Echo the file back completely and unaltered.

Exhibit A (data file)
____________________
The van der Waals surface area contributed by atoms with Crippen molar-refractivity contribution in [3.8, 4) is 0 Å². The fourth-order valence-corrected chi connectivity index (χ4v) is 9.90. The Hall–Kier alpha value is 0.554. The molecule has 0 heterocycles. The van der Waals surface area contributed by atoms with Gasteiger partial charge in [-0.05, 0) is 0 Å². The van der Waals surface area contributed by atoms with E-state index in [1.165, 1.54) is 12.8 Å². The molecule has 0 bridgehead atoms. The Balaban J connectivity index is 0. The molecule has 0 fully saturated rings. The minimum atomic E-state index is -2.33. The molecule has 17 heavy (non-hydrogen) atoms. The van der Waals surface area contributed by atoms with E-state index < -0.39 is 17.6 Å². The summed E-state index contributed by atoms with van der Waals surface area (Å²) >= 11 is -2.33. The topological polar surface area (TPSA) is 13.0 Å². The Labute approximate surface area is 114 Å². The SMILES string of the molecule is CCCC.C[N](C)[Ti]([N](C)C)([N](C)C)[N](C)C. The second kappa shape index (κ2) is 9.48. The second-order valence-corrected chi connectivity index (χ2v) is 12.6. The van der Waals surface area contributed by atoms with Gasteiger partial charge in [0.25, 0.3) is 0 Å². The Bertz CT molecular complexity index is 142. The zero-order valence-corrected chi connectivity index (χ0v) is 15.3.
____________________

The van der Waals surface area contributed by atoms with Crippen molar-refractivity contribution in [3.8, 4) is 0 Å². The fourth-order valence-corrected chi connectivity index (χ4v) is 9.90. The Hall–Kier alpha value is 0.554. The molecule has 0 heterocycles. The van der Waals surface area contributed by atoms with Gasteiger partial charge in [-0.05, 0) is 0 Å². The van der Waals surface area contributed by atoms with E-state index in [1.165, 1.54) is 12.8 Å². The molecule has 0 bridgehead atoms. The Balaban J connectivity index is 0. The molecule has 0 fully saturated rings. The minimum atomic E-state index is -2.33. The molecule has 17 heavy (non-hydrogen) atoms. The van der Waals surface area contributed by atoms with E-state index < -0.39 is 17.6 Å². The summed E-state index contributed by atoms with van der Waals surface area (Å²) >= 11 is -2.33. The topological polar surface area (TPSA) is 13.0 Å². The Labute approximate surface area is 114 Å². The SMILES string of the molecule is CCCC.C[N](C)[Ti]([N](C)C)([N](C)C)[N](C)C. The second kappa shape index (κ2) is 9.48. The second-order valence-corrected chi connectivity index (χ2v) is 12.6. The van der Waals surface area contributed by atoms with Gasteiger partial charge in [0.25, 0.3) is 0 Å². The Bertz CT molecular complexity index is 142. The zero-order valence-corrected chi connectivity index (χ0v) is 15.3.